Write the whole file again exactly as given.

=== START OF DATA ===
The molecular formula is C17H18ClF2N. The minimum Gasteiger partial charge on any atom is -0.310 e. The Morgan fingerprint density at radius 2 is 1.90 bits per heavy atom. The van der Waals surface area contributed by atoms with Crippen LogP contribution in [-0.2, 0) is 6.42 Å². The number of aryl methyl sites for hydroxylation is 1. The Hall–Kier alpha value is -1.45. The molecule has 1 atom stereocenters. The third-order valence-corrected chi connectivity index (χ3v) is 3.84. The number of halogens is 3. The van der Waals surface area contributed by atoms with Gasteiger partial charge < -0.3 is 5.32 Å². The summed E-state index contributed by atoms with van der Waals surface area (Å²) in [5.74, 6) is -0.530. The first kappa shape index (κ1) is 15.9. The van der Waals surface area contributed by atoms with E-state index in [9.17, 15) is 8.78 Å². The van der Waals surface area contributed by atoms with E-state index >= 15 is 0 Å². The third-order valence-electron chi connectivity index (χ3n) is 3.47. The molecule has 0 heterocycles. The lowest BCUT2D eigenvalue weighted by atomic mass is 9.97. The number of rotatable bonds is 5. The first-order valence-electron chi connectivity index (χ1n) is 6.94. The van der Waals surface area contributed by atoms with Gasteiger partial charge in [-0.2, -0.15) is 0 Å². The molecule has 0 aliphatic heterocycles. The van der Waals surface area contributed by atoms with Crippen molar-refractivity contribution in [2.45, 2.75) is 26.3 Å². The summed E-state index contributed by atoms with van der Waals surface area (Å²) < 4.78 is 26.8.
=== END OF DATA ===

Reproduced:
The molecular formula is C17H18ClF2N. The minimum Gasteiger partial charge on any atom is -0.310 e. The Morgan fingerprint density at radius 2 is 1.90 bits per heavy atom. The van der Waals surface area contributed by atoms with Crippen LogP contribution in [-0.2, 0) is 6.42 Å². The number of aryl methyl sites for hydroxylation is 1. The Hall–Kier alpha value is -1.45. The molecule has 1 atom stereocenters. The third-order valence-corrected chi connectivity index (χ3v) is 3.84. The number of halogens is 3. The van der Waals surface area contributed by atoms with Gasteiger partial charge < -0.3 is 5.32 Å². The summed E-state index contributed by atoms with van der Waals surface area (Å²) in [5.74, 6) is -0.530. The first kappa shape index (κ1) is 15.9. The van der Waals surface area contributed by atoms with E-state index in [9.17, 15) is 8.78 Å². The van der Waals surface area contributed by atoms with E-state index >= 15 is 0 Å². The third-order valence-electron chi connectivity index (χ3n) is 3.47. The molecule has 0 heterocycles. The lowest BCUT2D eigenvalue weighted by atomic mass is 9.97. The number of rotatable bonds is 5. The first-order valence-electron chi connectivity index (χ1n) is 6.94. The van der Waals surface area contributed by atoms with Gasteiger partial charge in [-0.2, -0.15) is 0 Å². The molecule has 0 aliphatic heterocycles. The van der Waals surface area contributed by atoms with Crippen molar-refractivity contribution in [2.45, 2.75) is 26.3 Å². The summed E-state index contributed by atoms with van der Waals surface area (Å²) < 4.78 is 26.8.